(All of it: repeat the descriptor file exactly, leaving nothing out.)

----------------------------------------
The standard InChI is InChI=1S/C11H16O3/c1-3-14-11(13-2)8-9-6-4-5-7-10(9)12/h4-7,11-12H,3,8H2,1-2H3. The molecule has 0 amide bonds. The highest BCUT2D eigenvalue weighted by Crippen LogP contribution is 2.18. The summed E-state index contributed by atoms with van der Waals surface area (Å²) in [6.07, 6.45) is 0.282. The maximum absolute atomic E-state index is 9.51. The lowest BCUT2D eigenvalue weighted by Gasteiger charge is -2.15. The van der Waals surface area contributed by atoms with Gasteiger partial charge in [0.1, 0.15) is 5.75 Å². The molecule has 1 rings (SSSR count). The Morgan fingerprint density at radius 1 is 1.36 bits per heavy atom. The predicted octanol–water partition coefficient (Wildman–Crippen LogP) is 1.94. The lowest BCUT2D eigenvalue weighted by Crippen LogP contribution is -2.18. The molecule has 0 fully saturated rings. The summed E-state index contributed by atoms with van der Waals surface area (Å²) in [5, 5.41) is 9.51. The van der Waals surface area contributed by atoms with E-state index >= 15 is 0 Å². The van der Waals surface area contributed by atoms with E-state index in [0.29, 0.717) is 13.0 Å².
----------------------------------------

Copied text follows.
The standard InChI is InChI=1S/C11H16O3/c1-3-14-11(13-2)8-9-6-4-5-7-10(9)12/h4-7,11-12H,3,8H2,1-2H3. The molecule has 0 amide bonds. The highest BCUT2D eigenvalue weighted by Crippen LogP contribution is 2.18. The summed E-state index contributed by atoms with van der Waals surface area (Å²) in [6.07, 6.45) is 0.282. The maximum absolute atomic E-state index is 9.51. The lowest BCUT2D eigenvalue weighted by Gasteiger charge is -2.15. The van der Waals surface area contributed by atoms with Gasteiger partial charge in [0.1, 0.15) is 5.75 Å². The molecule has 1 rings (SSSR count). The Morgan fingerprint density at radius 1 is 1.36 bits per heavy atom. The predicted octanol–water partition coefficient (Wildman–Crippen LogP) is 1.94. The lowest BCUT2D eigenvalue weighted by Crippen LogP contribution is -2.18. The molecule has 0 fully saturated rings. The summed E-state index contributed by atoms with van der Waals surface area (Å²) in [5, 5.41) is 9.51. The van der Waals surface area contributed by atoms with E-state index >= 15 is 0 Å². The van der Waals surface area contributed by atoms with E-state index in [0.29, 0.717) is 13.0 Å².